As part of the Department of Stationary Energy Storage, the “Ceramic Electrolytes and Electrodes” group works on new materials and components for energy storage and conversion.
Ceramic electrolytes and active materials for sodium-based battery cell systems
One focus of the group is on ceramic electrolytes based on Na-β"-aluminate. In addition to its high ionic conductivity both at high temperatures and at room temperature, Na-β"-aluminate has the advantage of being stable towards sodium. This makes it possible to use elemental sodium as an anode in cells. Solid electrolytes made from Na-β" aluminate can be produced in both planar and tubular geometries in small to medium quantities on the pilot plants at Fraunhofer IKTS. Manufacturing methods such as uniaxial or isostatic pressing, casting or cold plastic extrusion are available.
In addition to ceramic electrolytes, research is also being conducted into active materials such as LNMO or NVP for sodium-based cell systems. Laboratory-scale synthesis routes and scaling options up to 50 kg are available for this purpose. The synthesized active materials are integrated into electrodes and electrochemically qualified in existing measuring systems.
Electrodes for electrochemical reactors
The interdisciplinary research group also focuses on the development of electrodes with high current density, efficiency and durability – tailored to different electrochemical reactors:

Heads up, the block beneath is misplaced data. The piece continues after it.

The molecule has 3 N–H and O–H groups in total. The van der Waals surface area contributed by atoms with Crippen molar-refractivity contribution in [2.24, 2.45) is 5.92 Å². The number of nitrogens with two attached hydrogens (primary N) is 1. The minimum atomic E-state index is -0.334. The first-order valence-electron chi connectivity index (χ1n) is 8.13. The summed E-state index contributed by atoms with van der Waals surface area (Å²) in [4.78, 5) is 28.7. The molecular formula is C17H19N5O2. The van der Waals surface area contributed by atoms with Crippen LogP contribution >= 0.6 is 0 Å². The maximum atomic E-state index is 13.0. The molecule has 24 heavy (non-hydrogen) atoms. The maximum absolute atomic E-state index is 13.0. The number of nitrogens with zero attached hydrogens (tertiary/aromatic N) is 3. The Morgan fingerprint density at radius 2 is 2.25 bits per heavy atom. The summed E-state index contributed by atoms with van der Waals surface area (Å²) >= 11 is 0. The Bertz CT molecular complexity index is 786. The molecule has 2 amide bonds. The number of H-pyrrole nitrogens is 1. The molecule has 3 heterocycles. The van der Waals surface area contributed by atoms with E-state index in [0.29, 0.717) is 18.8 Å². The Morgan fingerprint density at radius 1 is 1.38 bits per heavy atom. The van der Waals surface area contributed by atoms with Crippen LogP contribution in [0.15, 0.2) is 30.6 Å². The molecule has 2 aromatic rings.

- Alkaline water electrolysis (green hydrogen)
- Electrochemical H2O2 production (Advanced Oxidation Processes, AOP)
- CO2 reduction (formation of hydrocarbon compounds)
- Metal-air batteries (e.g. iron, zinc or Al-air batteries)
Especially in the field of gas diffusion electrodes, Fraunhofer IKTS has extensive experience in material selection, process development and application-oriented optimization.
Key components are electrocatalysts, which we develop using various methods and integrate into electrochemical reactors. On the one hand, we use electrochemical coating of customized electrocatalysts for the respective reaction. This allows surface structures to be modified to achieve high current densities and low losses. On the other hand, corrosion protection coatings can also be realized for the respective problem.